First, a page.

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Constructing your First PowerShell Provider

  • October 23, 2009
  • By Jeffrey Juday
  • Send Email »
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Getting Started and Drive

Like all .NET development PowerShell development starts with referencing a set of assemblies. System.Management.Automation contains most of what you'll need for building PowerShell components. System.Configuration.Install is another useful assembly I'll discuss later in the article.

In the sample, the Provider is implemented in the TestPSProvider class. As I stated earlier, I'm implementing a Navigation Provider so the base class inherits from NavigationCmdLetProvider. Aside from selecting a Provider base class, a Provider class requires the CmdLetProvider attribute. Below is the Provider class definition.

[CmdletProvider("TestPSProvider", ProviderCapabilities.None)]
public class TestPSProvider : NavigationCmdletProvider
{

PowerShell Provider state is stored in a Drive. Drives typically inherit from PSDriveInfo. The sample Drive class is called TestDriveInfo. The TestDriveInfo class appears below.

  internal class TestDriveInfo : PSDriveInfo
  {
      private TraceTest _trace = new TraceTest("PS");
  
      public TraceTest TraceMessage
      {
          get { return _trace; }
      }
  
      public TestDriveInfo(PSDriveInfo driveInfo)
          : base(driveInfo)
      {
          string somethingToSave = "";
          somethingToSave = "Something";
  
          _trace.WriteLine("PSDriveInfo " + driveInfo.Description + " " + driveInfo.Root + " " + driveInfo.Name + " " + driveInfo.Provider.Name + " " + driveInfo.Provider.Description);
          this.SomethingToSave = somethingToSave;            
      }
  
      public string SomethingToSave { get; protected set; }
  
  }

Aside from storing state, the Drive can be considered the root of a Path. Drive naming choices appear in PowerShell. To create drives, a PowerShell Provider must override InitializeDefaultDrives, the function appearing below.

  protected override System.Collections.ObjectModel.Collection<PSDRIVEINFO> InitializeDefaultDrives()
  {
      System.Collections.ObjectModel.Collection<PSDRIVEINFO> col = new System.Collections.ObjectModel.Collection<PSDRIVEINFO>();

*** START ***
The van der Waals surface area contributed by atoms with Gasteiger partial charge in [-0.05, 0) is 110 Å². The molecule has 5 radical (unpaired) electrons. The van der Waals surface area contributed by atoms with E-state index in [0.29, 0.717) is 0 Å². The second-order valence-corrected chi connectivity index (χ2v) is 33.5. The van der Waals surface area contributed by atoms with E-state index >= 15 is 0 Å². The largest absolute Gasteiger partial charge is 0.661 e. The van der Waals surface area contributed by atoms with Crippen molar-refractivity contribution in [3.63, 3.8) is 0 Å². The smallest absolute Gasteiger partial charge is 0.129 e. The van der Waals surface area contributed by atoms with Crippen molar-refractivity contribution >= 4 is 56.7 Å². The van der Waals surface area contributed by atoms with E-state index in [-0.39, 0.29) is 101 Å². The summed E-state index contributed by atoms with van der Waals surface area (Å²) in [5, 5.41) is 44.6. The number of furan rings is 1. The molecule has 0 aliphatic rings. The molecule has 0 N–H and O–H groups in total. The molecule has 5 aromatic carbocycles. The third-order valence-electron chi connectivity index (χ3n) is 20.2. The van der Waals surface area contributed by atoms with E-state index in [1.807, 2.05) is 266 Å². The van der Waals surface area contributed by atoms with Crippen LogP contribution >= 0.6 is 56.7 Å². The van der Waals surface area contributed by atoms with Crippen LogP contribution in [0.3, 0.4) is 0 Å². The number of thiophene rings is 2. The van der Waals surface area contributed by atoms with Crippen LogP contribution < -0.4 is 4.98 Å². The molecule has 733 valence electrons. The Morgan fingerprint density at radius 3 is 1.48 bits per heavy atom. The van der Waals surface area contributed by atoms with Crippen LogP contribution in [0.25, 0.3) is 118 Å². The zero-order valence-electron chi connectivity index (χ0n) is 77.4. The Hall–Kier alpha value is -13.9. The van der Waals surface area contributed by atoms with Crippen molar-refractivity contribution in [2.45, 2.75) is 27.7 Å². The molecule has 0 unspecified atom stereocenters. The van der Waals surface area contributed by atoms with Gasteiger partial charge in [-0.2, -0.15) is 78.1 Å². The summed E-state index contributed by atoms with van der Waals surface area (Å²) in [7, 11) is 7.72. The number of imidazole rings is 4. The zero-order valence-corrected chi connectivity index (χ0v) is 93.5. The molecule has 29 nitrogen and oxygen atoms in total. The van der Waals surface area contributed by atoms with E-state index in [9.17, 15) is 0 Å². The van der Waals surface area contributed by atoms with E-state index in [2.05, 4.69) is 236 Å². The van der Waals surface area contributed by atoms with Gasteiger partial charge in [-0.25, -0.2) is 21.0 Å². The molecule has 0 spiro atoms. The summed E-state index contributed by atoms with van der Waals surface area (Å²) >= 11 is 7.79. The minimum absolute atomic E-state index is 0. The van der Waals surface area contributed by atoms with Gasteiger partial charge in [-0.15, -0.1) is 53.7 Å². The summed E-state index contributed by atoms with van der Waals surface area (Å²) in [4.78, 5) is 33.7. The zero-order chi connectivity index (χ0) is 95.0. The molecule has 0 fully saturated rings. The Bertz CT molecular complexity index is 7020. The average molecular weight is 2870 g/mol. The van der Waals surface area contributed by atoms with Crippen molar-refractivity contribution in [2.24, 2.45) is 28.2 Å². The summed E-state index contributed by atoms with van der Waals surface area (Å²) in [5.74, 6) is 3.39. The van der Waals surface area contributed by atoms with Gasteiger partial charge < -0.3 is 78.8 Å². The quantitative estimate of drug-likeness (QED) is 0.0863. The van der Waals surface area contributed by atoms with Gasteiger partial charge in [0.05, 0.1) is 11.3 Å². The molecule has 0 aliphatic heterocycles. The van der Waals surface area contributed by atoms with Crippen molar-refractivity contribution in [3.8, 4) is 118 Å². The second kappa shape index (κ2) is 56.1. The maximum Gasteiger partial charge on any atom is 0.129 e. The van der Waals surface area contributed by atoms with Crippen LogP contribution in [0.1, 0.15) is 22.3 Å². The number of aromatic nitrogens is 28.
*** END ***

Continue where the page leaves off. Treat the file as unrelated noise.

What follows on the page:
TraceTestPSOut("BEGIN InitializeDefaultDrives");
  
      PSDriveInfo info = new PSDriveInfo("TestPS", this.ProviderInfo, _pathSeparator, "Default Root", PSCredential.Empty);
  
      col.Add(NewDrive(info));
  
      TraceTestPSOut("END InitializeDefaultDrives");
  
      return col;
  }

Most of the really interesting parts of a PowerShell Provider relate to the "item" CmdLets. Item CmdLet processing is handled in the sample code by the functions in the Item and Container regions.

Item and Container

Run the "get-command" Cmdlet and you'll notice a lot of CmdLets ending in "-Item", a few examples are: New-Item, Copy-Item, and Clear-Item. Invoking these CmdLets changes data in the Provider calling similarly named functions among the Item and Container Regions in the Sample application. An annotated view of the Item and Container regions appears below.

  protected override bool ItemExists(string path)
  
  protected override void ClearItem(string path)
  
  protected override void GetItem(string path)
  
  protected override void SetItem(string path, object value)
  
  protected override void CopyItem(string path, string copyPath, bool recurse)
  
  protected override void GetChildItems(string path, bool recurse)

Earlier I mentioned the hierarchy of Providers. The Item region corresponds with functions on the ItemCmdLetProvider and the Container region corresponds to the ContainerCmdLetProvider. The remaining functionality is supplied by the Navigation region functions. Before I cover Navigation I want to briefly touch on Dynamic Parameters.





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